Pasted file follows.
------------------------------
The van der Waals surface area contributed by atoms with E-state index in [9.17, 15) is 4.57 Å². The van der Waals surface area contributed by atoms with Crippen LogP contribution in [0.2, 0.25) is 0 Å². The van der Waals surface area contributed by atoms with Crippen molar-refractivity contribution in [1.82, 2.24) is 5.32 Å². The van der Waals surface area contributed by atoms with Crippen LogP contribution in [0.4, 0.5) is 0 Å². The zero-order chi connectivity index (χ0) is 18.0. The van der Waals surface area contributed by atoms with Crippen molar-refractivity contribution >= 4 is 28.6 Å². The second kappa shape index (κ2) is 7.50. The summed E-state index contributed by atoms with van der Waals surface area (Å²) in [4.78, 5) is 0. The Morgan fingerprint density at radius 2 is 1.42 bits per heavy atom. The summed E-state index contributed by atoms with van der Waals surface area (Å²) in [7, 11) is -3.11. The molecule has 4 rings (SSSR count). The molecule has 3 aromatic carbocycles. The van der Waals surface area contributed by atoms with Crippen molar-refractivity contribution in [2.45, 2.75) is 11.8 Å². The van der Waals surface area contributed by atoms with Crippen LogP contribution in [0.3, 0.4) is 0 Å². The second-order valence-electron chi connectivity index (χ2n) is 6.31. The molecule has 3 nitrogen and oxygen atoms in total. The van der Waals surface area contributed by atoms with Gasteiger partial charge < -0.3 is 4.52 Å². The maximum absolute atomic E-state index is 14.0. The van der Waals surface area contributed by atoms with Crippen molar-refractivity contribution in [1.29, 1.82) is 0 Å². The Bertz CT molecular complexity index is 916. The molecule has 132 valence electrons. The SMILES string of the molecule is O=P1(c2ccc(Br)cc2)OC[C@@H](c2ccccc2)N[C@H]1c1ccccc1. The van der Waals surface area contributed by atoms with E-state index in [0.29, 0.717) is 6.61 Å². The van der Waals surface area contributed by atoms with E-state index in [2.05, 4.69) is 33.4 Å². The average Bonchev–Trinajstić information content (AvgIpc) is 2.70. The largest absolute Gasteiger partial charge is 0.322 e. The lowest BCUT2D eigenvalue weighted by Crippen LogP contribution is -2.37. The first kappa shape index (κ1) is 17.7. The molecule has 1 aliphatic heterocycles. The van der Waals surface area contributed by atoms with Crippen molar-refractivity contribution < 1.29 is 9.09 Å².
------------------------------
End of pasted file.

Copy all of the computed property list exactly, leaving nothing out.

The van der Waals surface area contributed by atoms with E-state index in [9.17, 15) is 4.57 Å². The van der Waals surface area contributed by atoms with Crippen LogP contribution in [0.2, 0.25) is 0 Å². The van der Waals surface area contributed by atoms with Crippen molar-refractivity contribution in [1.82, 2.24) is 5.32 Å². The van der Waals surface area contributed by atoms with Crippen LogP contribution in [0.4, 0.5) is 0 Å². The zero-order chi connectivity index (χ0) is 18.0. The van der Waals surface area contributed by atoms with Crippen molar-refractivity contribution >= 4 is 28.6 Å². The second kappa shape index (κ2) is 7.50. The summed E-state index contributed by atoms with van der Waals surface area (Å²) in [4.78, 5) is 0. The Morgan fingerprint density at radius 2 is 1.42 bits per heavy atom. The summed E-state index contributed by atoms with van der Waals surface area (Å²) in [7, 11) is -3.11. The molecule has 4 rings (SSSR count). The molecule has 3 aromatic carbocycles. The van der Waals surface area contributed by atoms with Crippen molar-refractivity contribution in [2.45, 2.75) is 11.8 Å². The van der Waals surface area contributed by atoms with Crippen LogP contribution in [0.3, 0.4) is 0 Å². The second-order valence-electron chi connectivity index (χ2n) is 6.31. The molecule has 3 nitrogen and oxygen atoms in total. The van der Waals surface area contributed by atoms with Gasteiger partial charge < -0.3 is 4.52 Å². The maximum absolute atomic E-state index is 14.0. The van der Waals surface area contributed by atoms with Crippen molar-refractivity contribution in [1.29, 1.82) is 0 Å². The Bertz CT molecular complexity index is 916. The molecule has 132 valence electrons. The SMILES string of the molecule is O=P1(c2ccc(Br)cc2)OC[C@@H](c2ccccc2)N[C@H]1c1ccccc1. The van der Waals surface area contributed by atoms with E-state index in [0.29, 0.717) is 6.61 Å². The van der Waals surface area contributed by atoms with E-state index in [2.05, 4.69) is 33.4 Å². The average Bonchev–Trinajstić information content (AvgIpc) is 2.70. The largest absolute Gasteiger partial charge is 0.322 e. The lowest BCUT2D eigenvalue weighted by Crippen LogP contribution is -2.37. The first kappa shape index (κ1) is 17.7. The molecule has 1 aliphatic heterocycles. The van der Waals surface area contributed by atoms with Crippen molar-refractivity contribution < 1.29 is 9.09 Å².